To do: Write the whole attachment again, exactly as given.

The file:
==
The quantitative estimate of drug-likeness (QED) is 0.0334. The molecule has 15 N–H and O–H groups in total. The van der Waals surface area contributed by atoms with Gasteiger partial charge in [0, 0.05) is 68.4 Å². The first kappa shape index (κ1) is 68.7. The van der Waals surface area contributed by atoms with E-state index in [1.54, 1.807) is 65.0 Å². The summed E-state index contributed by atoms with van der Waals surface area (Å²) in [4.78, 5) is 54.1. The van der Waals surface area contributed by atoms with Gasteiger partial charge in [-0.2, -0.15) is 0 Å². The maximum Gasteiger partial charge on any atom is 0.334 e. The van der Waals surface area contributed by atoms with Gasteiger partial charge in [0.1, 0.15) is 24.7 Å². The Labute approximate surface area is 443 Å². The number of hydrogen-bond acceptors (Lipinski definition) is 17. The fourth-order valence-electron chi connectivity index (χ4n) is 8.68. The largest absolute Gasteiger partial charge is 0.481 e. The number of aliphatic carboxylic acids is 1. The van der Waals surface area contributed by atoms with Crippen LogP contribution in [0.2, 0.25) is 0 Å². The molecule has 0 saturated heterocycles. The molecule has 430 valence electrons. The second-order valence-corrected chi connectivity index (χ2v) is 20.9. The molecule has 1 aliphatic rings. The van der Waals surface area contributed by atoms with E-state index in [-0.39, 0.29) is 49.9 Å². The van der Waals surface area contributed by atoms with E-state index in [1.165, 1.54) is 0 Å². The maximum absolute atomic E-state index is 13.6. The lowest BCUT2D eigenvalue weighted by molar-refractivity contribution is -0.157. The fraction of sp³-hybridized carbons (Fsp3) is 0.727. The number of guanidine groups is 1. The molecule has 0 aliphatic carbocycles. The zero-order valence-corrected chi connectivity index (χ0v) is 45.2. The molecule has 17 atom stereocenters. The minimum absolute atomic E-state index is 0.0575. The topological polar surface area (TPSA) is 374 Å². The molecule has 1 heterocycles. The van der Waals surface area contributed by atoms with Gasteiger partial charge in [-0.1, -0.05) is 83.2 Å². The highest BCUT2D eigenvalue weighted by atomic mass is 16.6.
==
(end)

The quantitative estimate of drug-likeness (QED) is 0.0334. The molecule has 15 N–H and O–H groups in total. The van der Waals surface area contributed by atoms with Gasteiger partial charge in [0, 0.05) is 68.4 Å². The first kappa shape index (κ1) is 68.7. The van der Waals surface area contributed by atoms with E-state index in [1.54, 1.807) is 65.0 Å². The summed E-state index contributed by atoms with van der Waals surface area (Å²) in [4.78, 5) is 54.1. The van der Waals surface area contributed by atoms with Gasteiger partial charge in [-0.2, -0.15) is 0 Å². The maximum Gasteiger partial charge on any atom is 0.334 e. The van der Waals surface area contributed by atoms with Gasteiger partial charge in [0.1, 0.15) is 24.7 Å². The Labute approximate surface area is 443 Å². The number of hydrogen-bond acceptors (Lipinski definition) is 17. The fourth-order valence-electron chi connectivity index (χ4n) is 8.68. The largest absolute Gasteiger partial charge is 0.481 e. The number of aliphatic carboxylic acids is 1. The van der Waals surface area contributed by atoms with Crippen LogP contribution in [0.2, 0.25) is 0 Å². The molecule has 0 saturated heterocycles. The molecule has 430 valence electrons. The second-order valence-corrected chi connectivity index (χ2v) is 20.9. The molecule has 1 aliphatic rings. The van der Waals surface area contributed by atoms with E-state index in [-0.39, 0.29) is 49.9 Å². The van der Waals surface area contributed by atoms with E-state index in [1.165, 1.54) is 0 Å². The maximum absolute atomic E-state index is 13.6. The lowest BCUT2D eigenvalue weighted by molar-refractivity contribution is -0.157. The fraction of sp³-hybridized carbons (Fsp3) is 0.727. The number of guanidine groups is 1. The molecule has 0 aliphatic carbocycles. The zero-order valence-corrected chi connectivity index (χ0v) is 45.2. The molecule has 17 atom stereocenters. The minimum absolute atomic E-state index is 0.0575. The topological polar surface area (TPSA) is 374 Å². The molecule has 1 heterocycles. The van der Waals surface area contributed by atoms with Gasteiger partial charge in [-0.1, -0.05) is 83.2 Å². The highest BCUT2D eigenvalue weighted by atomic mass is 16.6.